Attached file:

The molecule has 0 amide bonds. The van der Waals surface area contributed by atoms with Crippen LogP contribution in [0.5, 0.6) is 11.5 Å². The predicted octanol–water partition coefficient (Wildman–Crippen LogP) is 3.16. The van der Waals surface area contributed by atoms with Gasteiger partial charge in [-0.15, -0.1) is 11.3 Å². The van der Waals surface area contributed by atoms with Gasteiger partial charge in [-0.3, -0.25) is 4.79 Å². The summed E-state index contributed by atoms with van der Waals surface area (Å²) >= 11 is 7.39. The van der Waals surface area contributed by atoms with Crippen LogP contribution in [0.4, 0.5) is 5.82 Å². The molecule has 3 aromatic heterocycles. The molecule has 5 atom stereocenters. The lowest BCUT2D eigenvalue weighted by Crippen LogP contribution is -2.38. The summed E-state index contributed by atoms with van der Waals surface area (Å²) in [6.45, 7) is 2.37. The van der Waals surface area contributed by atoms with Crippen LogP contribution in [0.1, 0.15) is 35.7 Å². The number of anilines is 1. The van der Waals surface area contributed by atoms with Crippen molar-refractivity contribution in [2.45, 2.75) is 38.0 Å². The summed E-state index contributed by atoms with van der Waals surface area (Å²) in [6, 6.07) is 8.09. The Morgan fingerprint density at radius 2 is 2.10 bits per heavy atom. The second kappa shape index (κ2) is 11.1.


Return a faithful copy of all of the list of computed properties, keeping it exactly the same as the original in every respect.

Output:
The molecule has 0 amide bonds. The van der Waals surface area contributed by atoms with Crippen LogP contribution in [0.5, 0.6) is 11.5 Å². The predicted octanol–water partition coefficient (Wildman–Crippen LogP) is 3.16. The van der Waals surface area contributed by atoms with Gasteiger partial charge in [-0.15, -0.1) is 11.3 Å². The van der Waals surface area contributed by atoms with Gasteiger partial charge in [-0.3, -0.25) is 4.79 Å². The summed E-state index contributed by atoms with van der Waals surface area (Å²) >= 11 is 7.39. The van der Waals surface area contributed by atoms with Crippen LogP contribution in [0.4, 0.5) is 5.82 Å². The molecule has 3 aromatic heterocycles. The molecule has 5 atom stereocenters. The lowest BCUT2D eigenvalue weighted by Crippen LogP contribution is -2.38. The summed E-state index contributed by atoms with van der Waals surface area (Å²) in [6.45, 7) is 2.37. The van der Waals surface area contributed by atoms with Crippen LogP contribution in [0.1, 0.15) is 35.7 Å². The number of anilines is 1. The van der Waals surface area contributed by atoms with Crippen molar-refractivity contribution in [2.45, 2.75) is 38.0 Å². The summed E-state index contributed by atoms with van der Waals surface area (Å²) in [6, 6.07) is 8.09. The Morgan fingerprint density at radius 2 is 2.10 bits per heavy atom. The second kappa shape index (κ2) is 11.1.